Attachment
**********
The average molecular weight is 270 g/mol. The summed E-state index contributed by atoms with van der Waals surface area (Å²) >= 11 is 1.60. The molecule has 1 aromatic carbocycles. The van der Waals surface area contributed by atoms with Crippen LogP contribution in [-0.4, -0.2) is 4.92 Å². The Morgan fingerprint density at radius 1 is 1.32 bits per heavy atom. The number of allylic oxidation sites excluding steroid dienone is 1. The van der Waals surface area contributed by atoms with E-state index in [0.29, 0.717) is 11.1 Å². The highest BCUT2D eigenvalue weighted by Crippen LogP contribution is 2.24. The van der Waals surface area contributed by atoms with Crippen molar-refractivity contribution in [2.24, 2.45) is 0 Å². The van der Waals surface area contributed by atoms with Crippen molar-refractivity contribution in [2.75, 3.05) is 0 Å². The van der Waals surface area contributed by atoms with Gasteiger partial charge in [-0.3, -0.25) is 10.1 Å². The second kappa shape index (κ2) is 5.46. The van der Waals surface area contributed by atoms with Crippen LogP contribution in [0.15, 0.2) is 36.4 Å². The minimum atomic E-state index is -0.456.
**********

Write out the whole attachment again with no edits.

The average molecular weight is 270 g/mol. The summed E-state index contributed by atoms with van der Waals surface area (Å²) >= 11 is 1.60. The molecule has 1 aromatic carbocycles. The van der Waals surface area contributed by atoms with Crippen LogP contribution in [-0.4, -0.2) is 4.92 Å². The Morgan fingerprint density at radius 1 is 1.32 bits per heavy atom. The number of allylic oxidation sites excluding steroid dienone is 1. The van der Waals surface area contributed by atoms with E-state index in [0.29, 0.717) is 11.1 Å². The highest BCUT2D eigenvalue weighted by Crippen LogP contribution is 2.24. The van der Waals surface area contributed by atoms with Crippen molar-refractivity contribution in [2.24, 2.45) is 0 Å². The van der Waals surface area contributed by atoms with Crippen molar-refractivity contribution in [2.75, 3.05) is 0 Å². The van der Waals surface area contributed by atoms with Gasteiger partial charge in [-0.3, -0.25) is 10.1 Å². The second kappa shape index (κ2) is 5.46. The van der Waals surface area contributed by atoms with Crippen LogP contribution in [0.15, 0.2) is 36.4 Å². The minimum atomic E-state index is -0.456.